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This Mom Is Letting Let Her Son Attend a Birthday Party When Her Nephew Wasn’t Invited — Is She Wrong?

No matter the age group, when it comes to birthday parties and the all-important invitations, there can be drama and hurt feelings. When there are kids involved it’s especially challenging because frequently, the parents are causing the conflicts — and the children suffer the consequences.

That’s the situation on Reddit’s Am I The Asshole forum, where a mom is asking if she’s in the wrong for allowing her son to attend the birthday party of a classmate while her sister’s son (who is in the same class as the two boys) was not invited to the party. The reason: The boy’s mom has garnered a bad reputation with the other parents by being super strict about healthy food.

Here’s the situation: The original poster (OP) shares that she and her sister both have 8-year-old sons who attend the same school and are in the same class. The OP’s son’s best friend is having a birthday party and invited most of their class, but not everyone.

“My nephew was not invited but my son was. The reason my nephew wasn’t invited is my sister has built up a bad reputation with the parents. She doesn’t allow my nephew to eat fast food or junk foods ever and has shown up to parties with my nephew demanding alternatives be offered for him, and even brought him to a couple of McDonald’s birthday parties and then bitched that he wasn’t allowed to eat anything there. She even made demands that they provide a birthday cake that’s healthy.”

We can understand the OP’s sister hoping for healthy options for her son — especially if he has dietary restrictions — but there’s also the choice for the mom not to allow her son to attend a party where she’s not happy with the food being served. It turns out that the OP’s sister has “kicked up so many fusses that in the last few months he had received no birthday invites.”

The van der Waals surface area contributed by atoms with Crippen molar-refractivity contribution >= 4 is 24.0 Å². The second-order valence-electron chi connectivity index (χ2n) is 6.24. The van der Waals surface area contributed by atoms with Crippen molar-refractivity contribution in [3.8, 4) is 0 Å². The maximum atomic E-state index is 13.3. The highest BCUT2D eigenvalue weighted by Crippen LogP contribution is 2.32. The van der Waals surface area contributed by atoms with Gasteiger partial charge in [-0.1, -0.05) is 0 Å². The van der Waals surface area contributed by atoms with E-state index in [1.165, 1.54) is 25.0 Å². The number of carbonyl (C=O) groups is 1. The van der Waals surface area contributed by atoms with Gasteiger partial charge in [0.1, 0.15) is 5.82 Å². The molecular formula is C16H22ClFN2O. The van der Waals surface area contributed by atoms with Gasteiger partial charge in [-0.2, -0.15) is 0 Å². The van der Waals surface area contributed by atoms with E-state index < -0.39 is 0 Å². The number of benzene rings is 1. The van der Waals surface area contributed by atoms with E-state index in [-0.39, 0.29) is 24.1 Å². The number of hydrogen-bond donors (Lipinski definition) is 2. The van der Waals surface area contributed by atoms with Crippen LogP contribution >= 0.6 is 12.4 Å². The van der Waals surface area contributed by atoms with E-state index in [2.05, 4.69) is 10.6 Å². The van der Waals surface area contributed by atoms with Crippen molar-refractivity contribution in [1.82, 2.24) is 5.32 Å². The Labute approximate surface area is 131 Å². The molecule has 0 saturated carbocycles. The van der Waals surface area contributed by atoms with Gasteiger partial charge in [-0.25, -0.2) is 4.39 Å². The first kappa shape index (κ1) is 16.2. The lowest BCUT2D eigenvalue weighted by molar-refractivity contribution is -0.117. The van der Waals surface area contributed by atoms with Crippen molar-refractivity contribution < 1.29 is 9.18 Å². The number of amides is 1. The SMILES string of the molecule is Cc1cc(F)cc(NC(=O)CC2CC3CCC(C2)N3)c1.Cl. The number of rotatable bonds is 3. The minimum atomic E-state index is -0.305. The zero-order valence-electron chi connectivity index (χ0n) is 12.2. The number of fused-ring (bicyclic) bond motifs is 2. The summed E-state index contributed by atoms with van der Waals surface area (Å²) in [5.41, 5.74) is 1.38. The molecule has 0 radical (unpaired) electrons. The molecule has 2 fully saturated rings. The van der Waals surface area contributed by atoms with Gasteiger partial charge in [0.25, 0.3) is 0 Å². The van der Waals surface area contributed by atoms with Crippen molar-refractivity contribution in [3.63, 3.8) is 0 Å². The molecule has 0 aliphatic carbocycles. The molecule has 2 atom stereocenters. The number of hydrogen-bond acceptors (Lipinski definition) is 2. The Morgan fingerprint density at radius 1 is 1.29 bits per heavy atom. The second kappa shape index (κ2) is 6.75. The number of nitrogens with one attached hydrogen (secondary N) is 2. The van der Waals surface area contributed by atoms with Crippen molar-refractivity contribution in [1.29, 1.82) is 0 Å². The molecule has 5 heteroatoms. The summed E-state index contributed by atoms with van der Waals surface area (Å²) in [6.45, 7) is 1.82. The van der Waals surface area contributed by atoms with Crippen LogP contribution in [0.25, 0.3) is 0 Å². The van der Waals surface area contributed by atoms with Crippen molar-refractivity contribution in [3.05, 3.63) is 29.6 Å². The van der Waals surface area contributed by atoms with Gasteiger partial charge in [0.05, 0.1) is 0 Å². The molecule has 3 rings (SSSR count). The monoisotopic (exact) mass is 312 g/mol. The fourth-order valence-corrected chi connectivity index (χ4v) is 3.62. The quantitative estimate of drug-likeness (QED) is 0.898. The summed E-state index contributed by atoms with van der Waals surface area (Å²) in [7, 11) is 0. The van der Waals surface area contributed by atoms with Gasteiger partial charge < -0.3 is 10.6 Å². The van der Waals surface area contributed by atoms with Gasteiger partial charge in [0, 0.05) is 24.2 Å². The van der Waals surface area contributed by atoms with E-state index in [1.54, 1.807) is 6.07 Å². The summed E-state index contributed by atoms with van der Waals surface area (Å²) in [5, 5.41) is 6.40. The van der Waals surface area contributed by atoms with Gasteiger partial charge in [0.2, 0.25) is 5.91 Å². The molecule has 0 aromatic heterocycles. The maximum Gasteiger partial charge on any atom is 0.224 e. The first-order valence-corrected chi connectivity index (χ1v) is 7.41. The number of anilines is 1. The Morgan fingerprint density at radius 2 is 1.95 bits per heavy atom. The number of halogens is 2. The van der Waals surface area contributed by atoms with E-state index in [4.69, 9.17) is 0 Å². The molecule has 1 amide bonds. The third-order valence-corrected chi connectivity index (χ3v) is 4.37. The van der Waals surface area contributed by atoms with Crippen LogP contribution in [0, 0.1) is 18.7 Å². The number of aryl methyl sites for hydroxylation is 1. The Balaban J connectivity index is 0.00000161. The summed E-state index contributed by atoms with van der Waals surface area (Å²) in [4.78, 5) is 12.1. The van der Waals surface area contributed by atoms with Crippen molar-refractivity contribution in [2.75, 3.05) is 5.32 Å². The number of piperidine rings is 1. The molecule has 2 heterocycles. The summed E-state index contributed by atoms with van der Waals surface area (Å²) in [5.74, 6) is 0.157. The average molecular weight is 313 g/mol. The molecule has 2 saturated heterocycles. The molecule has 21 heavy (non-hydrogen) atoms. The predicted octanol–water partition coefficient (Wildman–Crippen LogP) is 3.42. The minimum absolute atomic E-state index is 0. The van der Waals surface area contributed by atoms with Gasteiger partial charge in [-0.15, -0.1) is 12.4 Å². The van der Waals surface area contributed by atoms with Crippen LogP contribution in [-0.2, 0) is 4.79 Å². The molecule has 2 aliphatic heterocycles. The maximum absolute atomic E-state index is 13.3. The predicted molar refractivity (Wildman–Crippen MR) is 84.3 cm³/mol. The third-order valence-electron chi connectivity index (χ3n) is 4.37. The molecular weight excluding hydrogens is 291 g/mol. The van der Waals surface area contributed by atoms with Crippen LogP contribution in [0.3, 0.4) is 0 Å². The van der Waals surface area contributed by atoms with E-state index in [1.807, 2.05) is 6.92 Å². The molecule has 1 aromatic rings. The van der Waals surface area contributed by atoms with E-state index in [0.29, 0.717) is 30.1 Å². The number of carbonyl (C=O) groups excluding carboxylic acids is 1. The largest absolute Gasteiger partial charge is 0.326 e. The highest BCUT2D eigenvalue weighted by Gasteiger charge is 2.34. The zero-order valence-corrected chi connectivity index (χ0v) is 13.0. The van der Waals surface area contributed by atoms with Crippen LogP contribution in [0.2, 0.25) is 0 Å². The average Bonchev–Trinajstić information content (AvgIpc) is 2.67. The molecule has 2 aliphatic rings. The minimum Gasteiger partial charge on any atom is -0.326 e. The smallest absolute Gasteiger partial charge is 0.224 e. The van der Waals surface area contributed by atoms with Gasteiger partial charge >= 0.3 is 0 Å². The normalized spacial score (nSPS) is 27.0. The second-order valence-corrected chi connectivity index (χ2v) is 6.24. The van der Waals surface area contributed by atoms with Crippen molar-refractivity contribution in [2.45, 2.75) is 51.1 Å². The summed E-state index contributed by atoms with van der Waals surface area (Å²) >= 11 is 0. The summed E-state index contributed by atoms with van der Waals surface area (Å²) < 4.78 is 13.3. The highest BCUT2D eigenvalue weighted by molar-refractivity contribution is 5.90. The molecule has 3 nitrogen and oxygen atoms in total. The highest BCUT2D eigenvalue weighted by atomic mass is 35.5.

Now, the OP’s son’s best friend is having his birthday party at a fast food restaurant and her nephew isn’t invited, and his mom (the OP’s sister) is pissed. “My sister found out and told me I should say my son can’t go if nephew is being excluded. I told her that I’m not denying my son the invite because my nephew wasn’t invited. That it’s my sons best friend and he wants to go. She told me I am picking friends over family and encouraging my son not to be inclusive, as well as being a crappy sister.”

The OP shares on Reddit that there’s been so much tension with her sister that this situation is a “make or break for our relationship. AITA for saying what I said? WIBTA if I let my son go?”

Reddit commenter crystallz2000 kncan relate to the situation: “I used to hold weekly playdates at my house. There was a woman who whined and complained the ENTIRE time that I didn’t offer more snack choices and healthy alternatives. EVERY time I told her that all the moms were encouraged to bring snacks, so she could bring what she preferred for her child. She. Would. Not. Stop. So, I just stopped doing the group playdates altogether, except with the handful of moms I knew well and saw regularly. I ran into her awhile later, and she was furious … It was unfortunate for her child.”

“If she doesn’t want him to be excluded, she shouldn’t have behaved in a way that would make him excluded,” writes commenter Fun_Frosting_797. “That’s the fun thing about kids, young ones especially, the parents have to behave themselves too. And having meltdowns at every party for bringing her son to a party where he can’t eat something is going to cause him to go down with her too.”

Commenter baconmaverick chimed in with: “I wish there was a way for OP to bring nephew to the party too but without sister. I don’t have any kids or nieces or nephews so I don’t know if that’s possible. NTA but I just feel bad nephew is suffering because of his mom. OP’s kid should definitely go to the party regardless.”

Commenter endlessotter had a great suggestion: “She’s allowed to raise her son however she wants, but demanding someone provide an alternative to their birthday meal (not for allergies or religion) but for personal preference is a bridge too far. Feed your kid before the party. Even parents of children with allergies do this. My daughter has a friend with a chocolate allergy and I bought her a vanilla cupcake because my daughter wanted chocolate ones for her birthday. The mom didn’t demand it. She just politely messaged me and asked about the dessert plans. I offered to accommodate her. She didn’t demand it.”

It sounds like the OP’s sister has a demeanor that would turn any parent off. It’s unfortunate that her son has to miss out on the fun because of it, but it’s certainly not the responsibility of her sister and nephew. As the last commenter above suggested, she could easily pack those healthy snacks with her son to bring to the party so he can enjoy the birthday and the food he (hopefully) loves, too.

These celebrity moms are so relatable when they share the highs and lows of parenting.

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